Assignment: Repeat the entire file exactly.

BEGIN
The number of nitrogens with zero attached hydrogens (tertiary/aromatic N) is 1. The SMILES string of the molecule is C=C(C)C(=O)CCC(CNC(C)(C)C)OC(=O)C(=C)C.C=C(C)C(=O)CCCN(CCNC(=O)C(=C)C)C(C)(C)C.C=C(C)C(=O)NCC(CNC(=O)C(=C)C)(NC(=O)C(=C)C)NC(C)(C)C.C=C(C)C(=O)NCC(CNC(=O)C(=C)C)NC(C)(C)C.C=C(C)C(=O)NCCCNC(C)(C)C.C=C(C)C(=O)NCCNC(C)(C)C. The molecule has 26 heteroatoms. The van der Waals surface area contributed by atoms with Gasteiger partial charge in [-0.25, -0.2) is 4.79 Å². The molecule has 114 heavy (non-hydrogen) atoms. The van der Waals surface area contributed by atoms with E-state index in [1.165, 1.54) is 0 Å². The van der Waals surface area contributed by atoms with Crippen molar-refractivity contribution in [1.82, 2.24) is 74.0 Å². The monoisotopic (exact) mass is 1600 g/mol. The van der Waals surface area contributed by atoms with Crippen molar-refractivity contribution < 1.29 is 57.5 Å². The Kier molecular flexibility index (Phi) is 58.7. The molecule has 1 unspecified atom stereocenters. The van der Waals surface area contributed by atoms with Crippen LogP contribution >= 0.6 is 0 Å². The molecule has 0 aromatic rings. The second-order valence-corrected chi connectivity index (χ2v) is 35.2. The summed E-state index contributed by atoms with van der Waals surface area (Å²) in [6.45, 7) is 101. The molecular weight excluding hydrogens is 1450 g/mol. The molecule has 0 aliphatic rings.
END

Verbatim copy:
The number of nitrogens with zero attached hydrogens (tertiary/aromatic N) is 1. The SMILES string of the molecule is C=C(C)C(=O)CCC(CNC(C)(C)C)OC(=O)C(=C)C.C=C(C)C(=O)CCCN(CCNC(=O)C(=C)C)C(C)(C)C.C=C(C)C(=O)NCC(CNC(=O)C(=C)C)(NC(=O)C(=C)C)NC(C)(C)C.C=C(C)C(=O)NCC(CNC(=O)C(=C)C)NC(C)(C)C.C=C(C)C(=O)NCCCNC(C)(C)C.C=C(C)C(=O)NCCNC(C)(C)C. The molecule has 26 heteroatoms. The van der Waals surface area contributed by atoms with Gasteiger partial charge in [-0.25, -0.2) is 4.79 Å². The molecule has 114 heavy (non-hydrogen) atoms. The van der Waals surface area contributed by atoms with E-state index in [1.165, 1.54) is 0 Å². The van der Waals surface area contributed by atoms with Crippen molar-refractivity contribution in [1.82, 2.24) is 74.0 Å². The monoisotopic (exact) mass is 1600 g/mol. The van der Waals surface area contributed by atoms with Crippen molar-refractivity contribution < 1.29 is 57.5 Å². The Kier molecular flexibility index (Phi) is 58.7. The molecule has 1 unspecified atom stereocenters. The van der Waals surface area contributed by atoms with Crippen LogP contribution >= 0.6 is 0 Å². The molecule has 0 aromatic rings. The second-order valence-corrected chi connectivity index (χ2v) is 35.2. The summed E-state index contributed by atoms with van der Waals surface area (Å²) in [6.45, 7) is 101. The molecular weight excluding hydrogens is 1450 g/mol. The molecule has 0 aliphatic rings.